The Oranda Goldfish (A goldfish with big head) is a popular variety of fancy goldfish. It’s also known as the Lionhead, Dragon Eye, Dragonball, and Panda Fish. The Oranda Goldfish is native to China and Japan, but today you can find them all over the world. If you’re thinking about adding one of these beautiful fish to your tank, you’ll need to know what their ideal conditions are so they can thrive in their new home.
Where Do Oranda Goldfish Came From?
They were first described in Asia in 1899, but their exact origin is unknown since they were not imported into Europe until after World War II. But they are believed to have been developed by Asian breeders as one of the older varieties of fancy goldfish.
What Is An Average Oranda Goldfish Size?
The average size of a goldfish is 8 to 9 inches. This will vary depending on the oranda type.
What Is The Average Oranda Goldfish Lifespan?
The average lifespan of an oranda goldfish is 15 years.
While this may sound like a long time, it really depends on the circumstances. If you’re feeding your fish properly and taking good care of them, then you can expect them to live much longer than that!
Different Types Of Goldfish With Big Heads
Here are a few of the most common oranda fish types that can be found in pet stores:
1- Black Oranda Goldfish
The black oranda is a beautiful fish that has a lovely appearance, but it can also be quite hard to care for. The black oranda is the most popular variety of oranda goldfish. These fish are generally calm and docile but will become aggressive when they feel threatened. They can be kept in smaller tanks as long as the tank isn’t too small for them to maneuver around freely without bumping into each other or things around them.
2- Blue Oranda Goldfish
This type has a very distinctive blue body and sometimes it has orange patches as well. it has a very unique shape that makes it look like some sort of alien life form.
This beautiful fish can grow up to 3 inches long and can weigh as much as 1 pound when fully grown. They are active fish that swims around quickly, so they need lots of room to move around in their tank.
3- Red Cap Oranda Goldfish
This type has a relatively small body with a length of 2 inches (5 cm) and a weight of 1 to 2 ounces (28 to 57 g). The red cap oranda goldfish has a slightly elongated thin tail. This variety has bright red or orange coloring on its head, dorsal fin, and operculum (the little fish that sits behind the eye). The belly is white, while the caudal fin is yellowish in color. It is like wearing an orange cap with white clothes.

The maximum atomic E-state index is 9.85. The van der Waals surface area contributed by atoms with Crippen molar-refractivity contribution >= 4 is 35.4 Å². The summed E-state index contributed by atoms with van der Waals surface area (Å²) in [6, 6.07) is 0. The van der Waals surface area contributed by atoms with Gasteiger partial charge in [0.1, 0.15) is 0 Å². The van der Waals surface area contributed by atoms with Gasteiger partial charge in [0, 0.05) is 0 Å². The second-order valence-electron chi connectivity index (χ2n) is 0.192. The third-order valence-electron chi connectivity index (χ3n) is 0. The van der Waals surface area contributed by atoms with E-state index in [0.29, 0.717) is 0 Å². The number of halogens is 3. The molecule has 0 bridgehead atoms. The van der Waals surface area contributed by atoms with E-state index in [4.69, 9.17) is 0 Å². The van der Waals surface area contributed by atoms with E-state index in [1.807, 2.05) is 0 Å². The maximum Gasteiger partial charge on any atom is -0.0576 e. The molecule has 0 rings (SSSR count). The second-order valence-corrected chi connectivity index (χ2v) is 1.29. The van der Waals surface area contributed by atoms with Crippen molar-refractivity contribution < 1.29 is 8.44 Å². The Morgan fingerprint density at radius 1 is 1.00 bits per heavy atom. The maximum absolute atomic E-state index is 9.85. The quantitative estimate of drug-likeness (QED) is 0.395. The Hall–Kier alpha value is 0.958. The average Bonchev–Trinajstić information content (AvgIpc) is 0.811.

How To Take Care Of Goldfish With Big Head?
If you want your Orandas to be happy and live long, then there are a few things that you should take into consideration:
1- Tank Size
Though the ideal tank size for an Oranda goldfish is 30 gallons at least a minimum of 20 gallons is recommended, though many people keep these fish in even larger tanks. The exact size of your tank will depend on how many and what types of fish you want to keep.
2- Tank Shape
The rectangle fish tank is a good choice for oranda goldfish. It’s not only one of the most popular shapes but also has many advantages over other tank designs.
Rectangle aquariums are easy to clean and maintain because they have flat sides that are easy to reach with cleaning products or tools like toothbrushes and sponges. They don’t require as much water flow as other types of tanks because there aren’t any curves in the shape; therefore, you can cut back on filtration if needed without sacrificing too much surface area in your home aquarium setup!
3- Water Parameters
The Ideal temperature for oranda goldfish is 65°F to 72°F (18°C to 22°C). The pH levels that these fish can handle are 5.0 – 8.0, with a water hardness of 4-20 dGH. Be sure that you keep the water at a constant temperature, as this will help maintain proper osmotic pressure in your tank and reduce stress on your pet fish.
4- Heater Type
In the aquarium, it is important to have a heater that will keep the temperature of your aquarium at a constant level. The best type of heater for goldfish is a submersible heater. We recommend FREESEA Aquarium Heater as one of the best submersible heaters on the market.
5- Filter Type
The best filter type for goldfish is a canister filter. There are many different brands of canister filters, but the Penn-Plax Aquarium Canister Filter is the best submersible filter on the market at the moment.
Tip: The Oranda Goldfish prefers water that does not flow rapidly through its body, so it’s important to set up your tank so that it doesn’t get disturbed by sudden changes in water levels or temperature. This means having gravel traps or other ways for excess waste build-up (like plants) within reach of your fish’s mouth so that they don’t feel like they’re being punished by their environment when they make mistakes with their feeding habits!
A substrate is the bottom of your fish tank, and it’s where they live. There are many different types of substrates available, but gravel is the most popular choice. Just to let you know, If you want to make sure your goldfish has a clean environment then it’s best if you clean their substrate regularly (at least once every 2 weeks).